Tuesday, March 3, 2015

Sixth Circuit Court of Appeals Considers Good Faith and Fair Dealing Underthe Ohio Motor Vehicle Dealer Act

Sixth Circuit Court of Appeals Considers Good Faith and Fair Dealing Under the Ohio Motor Vehicle Dealer Act


In the decision from earlier this year, the Sixth Circuit Court of Appeals considered whether Ford Motor Company violated the obligation of good faith and fair dealing under the Ohio Motor Vehicle Dealer Act. In this instance, where Ford assisted one Ford dealership in acquiring another, the court determined that the obligation of good faith and fair dealing had not been violated.  Franklin Park Lincoln-Mercury, Inc. v. Ford Motor Company, Case No. 14-3543 (6th Cir. Feb. 12, 2015).
There were two Lincoln-Mercury car dealerships in Toledo Ohio. The plaintiff in this action, Franklin Park Lincoln-Mercury (“Franklin Park”) had repeatedly asserted to Ford Motor Co. (“Ford”) that the Toledo market could only support one such dealership. That other dealership, Rouen, would ultimately receive an offer to acquire its underlying real estate. Rouen would ultimately determine that he would sell his Lincoln-Mercury dealership, and another existing Ford dealer, Brondes, wanted to be the buyer. Crucially, the Rouen and Brondes dealerships were within a half-mile of one another. When Franklin Park got wind of the proposed transaction, it “gave Ford an ultimatum: either block the Rouen-Brondes merger (thus putting Rouen out of business) or find someone to purchase Franklin Park.”  Slip op. at 2.
Ford did nothing to block the deal; in fact they made it possible by affording certain financial concessions and advances to bring the deal about. Franklin Park filed a protest with the Ohio Motor Vehicle Dealer Board, asserting a right to protest based upon statutory provisions applicable when both dealers sell the same brand and stand less than 10 miles apart. That Board would determine that, in contrast, the relocation fell within the statutory exception where the relocating dealership moves less than 1 mile. That determination was upheld by the Ohio Court of Appeals, and the Ohio Supreme Court denied discretionary review. Slip op. at 3.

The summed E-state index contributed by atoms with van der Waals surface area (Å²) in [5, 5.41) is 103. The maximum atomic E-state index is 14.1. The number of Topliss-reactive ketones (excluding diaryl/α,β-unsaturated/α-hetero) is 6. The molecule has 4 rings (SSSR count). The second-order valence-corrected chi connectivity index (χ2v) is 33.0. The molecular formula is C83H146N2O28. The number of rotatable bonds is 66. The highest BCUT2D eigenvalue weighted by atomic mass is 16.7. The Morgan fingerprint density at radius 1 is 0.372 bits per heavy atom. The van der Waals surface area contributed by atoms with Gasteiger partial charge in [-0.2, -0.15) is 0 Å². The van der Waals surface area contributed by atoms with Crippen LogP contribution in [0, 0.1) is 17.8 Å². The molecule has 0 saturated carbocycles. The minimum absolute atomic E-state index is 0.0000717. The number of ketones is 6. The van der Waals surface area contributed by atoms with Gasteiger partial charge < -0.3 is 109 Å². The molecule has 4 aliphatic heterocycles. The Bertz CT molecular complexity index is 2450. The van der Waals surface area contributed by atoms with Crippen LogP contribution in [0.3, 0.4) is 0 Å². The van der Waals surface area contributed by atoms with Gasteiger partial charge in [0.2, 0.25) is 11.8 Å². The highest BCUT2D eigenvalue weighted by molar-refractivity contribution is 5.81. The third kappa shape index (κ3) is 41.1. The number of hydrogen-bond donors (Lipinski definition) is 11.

In the meantime, Franklin Park brought suit against Ford in federal court, asserting a lack of good faith consequent to Ford having “desired, facilitated, underwrote, and ultimately cause the Rouen-Brondes transaction, over Franklin Parks that’s repeated objections.” Summary judgment was ultimately granted to Ford, leading to this appeal to the Sixth Circuit. On appeal, that grant of summary judgment would be affirmed.
The Ohio Motor Vehicle Dealer Act requires manufacturers “to act in good faithtowards dealerships, with good faith being defined as “honesty in the conduct or transaction concerned in the observance of reasonable commercial standards of fair dealing in the trade, including, but not limited to, the duty to act in a fair and equitable manner.” Ohio Code 4517.01(BB). Slip op. at 4. The definition of good faith as well cross-references that in the Ohio enactment of the Uniform Commercial Code, it at the applicable time having been defined as “honesty in fact in the conduct or transaction occurred.Ohio Code § 1303.01(S). Ultimately affirming the determination that Ford had acted in good faith, the Court determined that, inter alia, Ford had a legitimate business reason for supporting the Rouen-Brondes merger, namely that it could make more money from the Toledo market by having more than one Lincoln-Mercury dealership therein.  Furthermore, there had been introduced no evidence indicating that Ford sought to deprive Franklin Park of any of the benefits of being an equal participant in that Toledo market.  Responding to the assertion that the question should go to a jury, the Sixth Circuit determined that:
With two legitimate business rationales to support Ford’s actions and with no evidence of bad faith conduct by Ford, a jury could not reasonably infer bad faith here. Slip op. at 7.

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